Every year, cervical cancer affects an estimated 500,000 women worldwide. According to the American Cancer Society, infection with human papilloma virus (HPV) is the main risk factor for cervical cancer. While virtually all women with cervical cancer are infected with HPV, very few women with HPV actually develop cervical cancer. For this reason, it is believed that other factors contribute to the development of cervical cancer.
Cigarette smoking doubles a woman’s risk of developing cervical cancer. According to the American Cancer Society, harmful substances from cigarettes can be found in the cervical mucus of women who smoke, and they may cause damage to the cervix. If you are overweight, or don’t eat enough fruits and vegetables, you may have an increased risk of cervical cancer. Having multiple sex partners also increases a woman’s risk.
If you have, or have previously had, a sexually transmitted disease, you are at an increased risk of cervical cancer. The American Cancer Society specifically points to HIV and Chlamydia as risk factors for cervical cancer. Women who have been pregnant multiple times are at an increased risk. The daughters and sisters of women who have had cervical cancer are also more likely to develop the disease.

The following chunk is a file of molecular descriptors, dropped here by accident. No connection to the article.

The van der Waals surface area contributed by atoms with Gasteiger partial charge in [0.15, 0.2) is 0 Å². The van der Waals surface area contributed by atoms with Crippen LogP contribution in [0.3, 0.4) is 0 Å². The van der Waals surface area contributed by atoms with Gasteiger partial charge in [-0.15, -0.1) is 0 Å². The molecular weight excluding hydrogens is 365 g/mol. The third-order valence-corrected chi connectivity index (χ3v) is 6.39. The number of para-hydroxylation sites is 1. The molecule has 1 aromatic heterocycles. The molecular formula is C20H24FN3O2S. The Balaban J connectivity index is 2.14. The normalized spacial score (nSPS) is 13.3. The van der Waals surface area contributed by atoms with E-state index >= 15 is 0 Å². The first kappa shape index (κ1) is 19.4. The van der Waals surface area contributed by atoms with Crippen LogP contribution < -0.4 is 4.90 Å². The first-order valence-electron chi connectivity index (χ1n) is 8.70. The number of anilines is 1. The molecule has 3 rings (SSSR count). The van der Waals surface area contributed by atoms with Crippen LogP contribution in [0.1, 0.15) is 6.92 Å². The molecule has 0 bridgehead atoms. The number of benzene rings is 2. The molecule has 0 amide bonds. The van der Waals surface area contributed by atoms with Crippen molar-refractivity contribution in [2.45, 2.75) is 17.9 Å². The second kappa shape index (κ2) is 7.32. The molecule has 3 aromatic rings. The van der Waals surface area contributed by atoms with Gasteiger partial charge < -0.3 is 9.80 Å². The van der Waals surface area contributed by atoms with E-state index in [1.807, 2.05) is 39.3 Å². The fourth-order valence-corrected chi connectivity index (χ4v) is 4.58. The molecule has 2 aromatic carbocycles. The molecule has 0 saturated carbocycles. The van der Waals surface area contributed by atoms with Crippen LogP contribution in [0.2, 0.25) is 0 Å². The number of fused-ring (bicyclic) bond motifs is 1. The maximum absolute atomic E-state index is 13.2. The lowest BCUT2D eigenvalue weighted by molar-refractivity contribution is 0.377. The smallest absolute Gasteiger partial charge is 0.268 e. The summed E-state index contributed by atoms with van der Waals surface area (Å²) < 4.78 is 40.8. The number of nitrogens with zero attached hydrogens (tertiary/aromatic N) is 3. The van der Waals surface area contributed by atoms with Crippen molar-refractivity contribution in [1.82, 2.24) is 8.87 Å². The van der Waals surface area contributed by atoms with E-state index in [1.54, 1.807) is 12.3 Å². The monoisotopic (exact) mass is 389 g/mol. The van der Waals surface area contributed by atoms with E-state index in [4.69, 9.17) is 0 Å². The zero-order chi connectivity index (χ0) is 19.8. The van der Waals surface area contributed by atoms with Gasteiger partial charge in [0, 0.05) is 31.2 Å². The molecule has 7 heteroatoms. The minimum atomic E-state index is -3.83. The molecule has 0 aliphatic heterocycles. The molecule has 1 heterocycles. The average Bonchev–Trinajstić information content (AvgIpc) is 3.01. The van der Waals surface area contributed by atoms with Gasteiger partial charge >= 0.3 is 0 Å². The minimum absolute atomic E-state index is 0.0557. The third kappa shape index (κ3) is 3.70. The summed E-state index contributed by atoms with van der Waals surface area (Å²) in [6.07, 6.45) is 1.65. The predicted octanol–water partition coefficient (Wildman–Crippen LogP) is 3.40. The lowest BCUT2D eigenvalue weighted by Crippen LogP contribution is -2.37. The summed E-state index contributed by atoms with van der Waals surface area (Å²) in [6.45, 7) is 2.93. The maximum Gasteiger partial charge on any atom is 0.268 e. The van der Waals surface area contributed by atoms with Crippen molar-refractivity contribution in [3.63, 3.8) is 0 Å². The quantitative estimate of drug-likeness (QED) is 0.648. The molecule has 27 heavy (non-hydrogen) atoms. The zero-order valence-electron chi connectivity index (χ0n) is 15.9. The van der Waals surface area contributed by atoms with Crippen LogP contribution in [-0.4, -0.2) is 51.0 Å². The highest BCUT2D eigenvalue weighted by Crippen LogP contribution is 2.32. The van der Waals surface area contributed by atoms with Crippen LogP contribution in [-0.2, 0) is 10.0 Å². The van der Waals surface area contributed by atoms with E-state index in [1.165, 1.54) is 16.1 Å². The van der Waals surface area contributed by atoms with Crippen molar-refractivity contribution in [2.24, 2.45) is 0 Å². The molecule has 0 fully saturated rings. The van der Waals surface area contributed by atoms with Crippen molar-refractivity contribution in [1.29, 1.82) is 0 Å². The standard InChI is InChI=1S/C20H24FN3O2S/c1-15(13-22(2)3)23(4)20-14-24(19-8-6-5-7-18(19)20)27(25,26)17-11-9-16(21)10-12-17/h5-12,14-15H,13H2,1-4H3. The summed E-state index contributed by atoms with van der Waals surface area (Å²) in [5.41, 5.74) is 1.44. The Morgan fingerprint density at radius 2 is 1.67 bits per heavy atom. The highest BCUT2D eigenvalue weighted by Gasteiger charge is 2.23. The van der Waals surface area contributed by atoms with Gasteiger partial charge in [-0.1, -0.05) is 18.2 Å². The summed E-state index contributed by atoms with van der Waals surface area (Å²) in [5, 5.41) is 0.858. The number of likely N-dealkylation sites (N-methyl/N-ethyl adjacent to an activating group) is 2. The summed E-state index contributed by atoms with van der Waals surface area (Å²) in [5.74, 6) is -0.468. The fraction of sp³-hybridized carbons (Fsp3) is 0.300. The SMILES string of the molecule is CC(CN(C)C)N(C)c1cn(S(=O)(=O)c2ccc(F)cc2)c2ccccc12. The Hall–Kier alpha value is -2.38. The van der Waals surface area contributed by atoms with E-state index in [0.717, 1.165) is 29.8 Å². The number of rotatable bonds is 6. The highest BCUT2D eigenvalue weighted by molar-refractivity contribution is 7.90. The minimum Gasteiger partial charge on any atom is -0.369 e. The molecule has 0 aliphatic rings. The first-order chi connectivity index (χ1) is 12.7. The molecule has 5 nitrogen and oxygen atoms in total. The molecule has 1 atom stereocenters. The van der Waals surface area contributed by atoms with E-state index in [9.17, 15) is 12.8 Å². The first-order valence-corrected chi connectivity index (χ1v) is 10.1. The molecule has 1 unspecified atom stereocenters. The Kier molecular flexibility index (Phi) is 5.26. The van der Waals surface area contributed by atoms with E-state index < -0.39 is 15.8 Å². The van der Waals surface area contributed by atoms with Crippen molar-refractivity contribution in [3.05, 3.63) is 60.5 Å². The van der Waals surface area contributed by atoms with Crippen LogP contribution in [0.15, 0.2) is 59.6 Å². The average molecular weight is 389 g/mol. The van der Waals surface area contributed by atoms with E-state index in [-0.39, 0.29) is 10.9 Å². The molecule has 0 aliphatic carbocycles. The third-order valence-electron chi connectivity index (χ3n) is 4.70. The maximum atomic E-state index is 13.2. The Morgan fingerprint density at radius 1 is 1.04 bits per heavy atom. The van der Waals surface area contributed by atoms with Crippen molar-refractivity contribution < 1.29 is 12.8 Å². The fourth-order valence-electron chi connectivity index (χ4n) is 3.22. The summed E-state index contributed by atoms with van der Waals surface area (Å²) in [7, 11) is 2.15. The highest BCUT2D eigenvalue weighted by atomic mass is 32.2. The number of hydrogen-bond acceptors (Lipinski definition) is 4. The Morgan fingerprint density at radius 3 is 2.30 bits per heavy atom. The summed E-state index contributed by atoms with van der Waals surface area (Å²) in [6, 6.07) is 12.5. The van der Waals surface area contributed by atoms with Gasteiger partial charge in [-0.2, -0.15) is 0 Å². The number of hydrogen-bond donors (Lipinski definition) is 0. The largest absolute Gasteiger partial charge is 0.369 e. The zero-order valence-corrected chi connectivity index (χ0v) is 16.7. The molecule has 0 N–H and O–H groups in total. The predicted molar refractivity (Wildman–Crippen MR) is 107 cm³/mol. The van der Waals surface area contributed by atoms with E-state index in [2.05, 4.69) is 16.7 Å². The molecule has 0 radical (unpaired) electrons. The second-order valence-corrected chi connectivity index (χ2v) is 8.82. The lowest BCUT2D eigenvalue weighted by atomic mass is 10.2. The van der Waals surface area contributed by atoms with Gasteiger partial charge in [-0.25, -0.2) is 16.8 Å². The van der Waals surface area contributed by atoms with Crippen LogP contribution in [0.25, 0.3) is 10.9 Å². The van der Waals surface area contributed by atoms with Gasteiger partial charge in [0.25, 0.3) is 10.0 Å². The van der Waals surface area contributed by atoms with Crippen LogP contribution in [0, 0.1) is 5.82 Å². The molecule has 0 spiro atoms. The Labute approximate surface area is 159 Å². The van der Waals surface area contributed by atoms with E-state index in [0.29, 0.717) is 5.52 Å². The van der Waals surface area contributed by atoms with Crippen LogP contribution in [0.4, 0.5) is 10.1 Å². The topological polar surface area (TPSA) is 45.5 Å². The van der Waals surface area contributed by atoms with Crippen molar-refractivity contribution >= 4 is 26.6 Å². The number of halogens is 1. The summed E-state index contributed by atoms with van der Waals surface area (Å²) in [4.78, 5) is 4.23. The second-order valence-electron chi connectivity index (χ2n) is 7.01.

Oral Contraceptive Use
According to the National Cancer Institute, long-term use of oral contraceptives seems to increase a woman’s risk of developing cervical cancer. If you are infected with HPV, and you have used oral contraceptives for more than five years, your chances of developing cervical cancer may be up to four times higher than average, according to the National Cancer Institute. If you began using oral contraceptives before age 20, your risk may be higher. After being off birth control pills for ten years, the risk returns to normal.
From 1940 to 1971, some pregnant women were prescribed the drug Diethylstilbestrol (DES) to prevent miscarriage.Their daughters, who were exposed to DES in the womb, are at risk for a number of reproductive problems, including cervical cancer. According to the Centers for Disease Control and Prevention, women exposed to DES before birth have a small chance (about 1 in 1,000) of developing clear cell adenocarcinoma, a rare cancer that can affect the vagina and cervix. They may also be more likely to develop other precancerous and cancerous changes of the cervix, according to the American Cancer Society.
According to the American Cancer Society, most invasive cervical cancer is seen in women who do not have regular pap tests. Women should begin having pap tests within three years of becoming sexually active, or by the time they turn 21.